T Nation

Thoracic Outlet Syndrome

After suffering a pretty bad right pec strain in October I’ve been developed thoracic outlet syndrome(TOS) in my right arm/shoulder. I kept up with the stretching of the pec and scalene muscles as well as the first rib mobilization exercises in addition to lots of back exercises. The TOS began to alleviate and my pec also began to recover significantly.

However I managed to strain my pec again, not nearly as bad as the first time, but definitely went too heavy for that point in the recovery process. So I’m about one step forward and two steps back as the TOS is back in full force and the heaviest weight I’m using for pec exercises is 3 lbs.

What I’m just curious about is anyone else’s experience with TOS and any stories about recovery, surgery, etc, mostly because I find there’s not a whole of good information online about it.

I have TOS! I enjoy rock climbing and would spend far too much time obsessing over indoors grades without resting properly. This all came to a head in August 2009 when I tore my right Cocorabrachialis, the tear went across a vein. There was no pain, my arm went red hot and numb.
Several days later I noticed haematoma’s blossoming up on my right chest, the doctor suggested I rest it for 10 days and resume very light curling exercises.

A day or so later my arm swelled up and my fingers turned purple, the swelling was so great I lost definition in my knuckles, wrist and elbow; my right bicep was 4 inches bigger than the left. Time for the hospital!
After several tests they found a huge blood clot in my sub-clavian vein. This is one that runs between the collar bone and first rib. I was given Warfarin and Tanziparin and told to not engage in high impact sports, not to eat Kurly Kale or drink Cranberry Juice.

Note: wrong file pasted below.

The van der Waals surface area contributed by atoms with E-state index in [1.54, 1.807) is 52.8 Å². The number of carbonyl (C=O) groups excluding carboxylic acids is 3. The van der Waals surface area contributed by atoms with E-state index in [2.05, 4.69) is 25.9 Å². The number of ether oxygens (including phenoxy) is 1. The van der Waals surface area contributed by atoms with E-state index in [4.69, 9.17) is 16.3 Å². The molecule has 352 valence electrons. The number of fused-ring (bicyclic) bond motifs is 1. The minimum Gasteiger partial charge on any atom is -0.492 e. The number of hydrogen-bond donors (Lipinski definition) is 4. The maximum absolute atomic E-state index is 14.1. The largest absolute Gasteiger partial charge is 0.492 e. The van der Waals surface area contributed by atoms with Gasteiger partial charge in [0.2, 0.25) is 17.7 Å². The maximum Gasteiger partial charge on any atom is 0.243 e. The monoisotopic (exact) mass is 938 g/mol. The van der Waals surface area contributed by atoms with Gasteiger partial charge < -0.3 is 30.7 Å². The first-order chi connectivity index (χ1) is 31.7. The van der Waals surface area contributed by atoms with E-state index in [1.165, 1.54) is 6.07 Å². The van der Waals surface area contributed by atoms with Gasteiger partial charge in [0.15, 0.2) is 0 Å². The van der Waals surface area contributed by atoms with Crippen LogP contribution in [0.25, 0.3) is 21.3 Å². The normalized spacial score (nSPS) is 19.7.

Several months went by before I heard anything and continued to take the rat poison and get regular blood tests. Early last year another surgeon suggest the best course of action was to remove the first rib. This would allow more room for the vein to do it’s job.
However at the first meeting the surgeon said it would not be necessary to go under the knife as my body had grown a new vein.

He suggested that this was due to the fact I had continued to use weights. I know have a small vein that is always visible snaking it’s way over my collar bone. During climbing sessions the right hand side of my chest looks like a road map and my right arm pumps up much sooner than the left. Life goes on.

Today, I continue to climb and use weights and deal with the fact my arm is slightly larger than the other.

Not sure if any of the above will help, just wanted you to know you are not the only one. I consider myself lucky, a friend who also climbs has TOS. He had the rib removed and now faces the prospect of another clot in the left arm.

Good luck